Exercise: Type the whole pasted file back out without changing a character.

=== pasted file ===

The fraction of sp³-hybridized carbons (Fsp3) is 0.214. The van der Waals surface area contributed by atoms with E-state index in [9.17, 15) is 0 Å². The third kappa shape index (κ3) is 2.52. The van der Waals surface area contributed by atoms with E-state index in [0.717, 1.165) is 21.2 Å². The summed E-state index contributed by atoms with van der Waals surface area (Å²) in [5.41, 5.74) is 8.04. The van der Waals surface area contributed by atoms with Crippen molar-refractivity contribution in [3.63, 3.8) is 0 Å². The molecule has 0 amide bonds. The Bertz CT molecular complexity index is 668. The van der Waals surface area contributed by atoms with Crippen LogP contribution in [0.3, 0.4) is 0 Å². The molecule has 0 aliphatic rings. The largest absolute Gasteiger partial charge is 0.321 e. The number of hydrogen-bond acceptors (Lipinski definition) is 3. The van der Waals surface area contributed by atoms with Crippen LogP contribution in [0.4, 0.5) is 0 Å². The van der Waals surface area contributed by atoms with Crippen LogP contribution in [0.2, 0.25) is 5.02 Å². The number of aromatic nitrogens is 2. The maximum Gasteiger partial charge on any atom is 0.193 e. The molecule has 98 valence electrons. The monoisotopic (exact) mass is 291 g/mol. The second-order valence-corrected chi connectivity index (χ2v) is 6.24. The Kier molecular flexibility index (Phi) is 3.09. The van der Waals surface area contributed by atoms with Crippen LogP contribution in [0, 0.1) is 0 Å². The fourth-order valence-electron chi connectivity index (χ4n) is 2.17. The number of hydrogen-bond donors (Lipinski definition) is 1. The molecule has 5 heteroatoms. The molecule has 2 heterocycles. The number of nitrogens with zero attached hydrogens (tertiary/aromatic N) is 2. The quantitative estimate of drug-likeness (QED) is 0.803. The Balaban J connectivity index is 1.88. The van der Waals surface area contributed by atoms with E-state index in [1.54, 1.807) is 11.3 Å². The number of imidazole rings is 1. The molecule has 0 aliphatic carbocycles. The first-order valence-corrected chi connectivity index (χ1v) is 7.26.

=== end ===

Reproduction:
The fraction of sp³-hybridized carbons (Fsp3) is 0.214. The van der Waals surface area contributed by atoms with E-state index in [9.17, 15) is 0 Å². The third kappa shape index (κ3) is 2.52. The van der Waals surface area contributed by atoms with E-state index in [0.717, 1.165) is 21.2 Å². The summed E-state index contributed by atoms with van der Waals surface area (Å²) in [5.41, 5.74) is 8.04. The van der Waals surface area contributed by atoms with Crippen molar-refractivity contribution in [3.63, 3.8) is 0 Å². The molecule has 0 amide bonds. The Bertz CT molecular complexity index is 668. The van der Waals surface area contributed by atoms with Crippen LogP contribution in [0.3, 0.4) is 0 Å². The molecule has 0 aliphatic rings. The largest absolute Gasteiger partial charge is 0.321 e. The number of hydrogen-bond acceptors (Lipinski definition) is 3. The van der Waals surface area contributed by atoms with Crippen LogP contribution in [0.4, 0.5) is 0 Å². The van der Waals surface area contributed by atoms with Crippen LogP contribution in [0.2, 0.25) is 5.02 Å². The number of aromatic nitrogens is 2. The maximum Gasteiger partial charge on any atom is 0.193 e. The molecule has 98 valence electrons. The monoisotopic (exact) mass is 291 g/mol. The second-order valence-corrected chi connectivity index (χ2v) is 6.24. The Kier molecular flexibility index (Phi) is 3.09. The van der Waals surface area contributed by atoms with Crippen LogP contribution in [0, 0.1) is 0 Å². The fourth-order valence-electron chi connectivity index (χ4n) is 2.17. The number of hydrogen-bond donors (Lipinski definition) is 1. The molecule has 5 heteroatoms. The molecule has 2 heterocycles. The number of nitrogens with zero attached hydrogens (tertiary/aromatic N) is 2. The quantitative estimate of drug-likeness (QED) is 0.803. The Balaban J connectivity index is 1.88. The van der Waals surface area contributed by atoms with E-state index in [1.54, 1.807) is 11.3 Å². The number of imidazole rings is 1. The molecule has 0 aliphatic carbocycles. The first-order valence-corrected chi connectivity index (χ1v) is 7.26.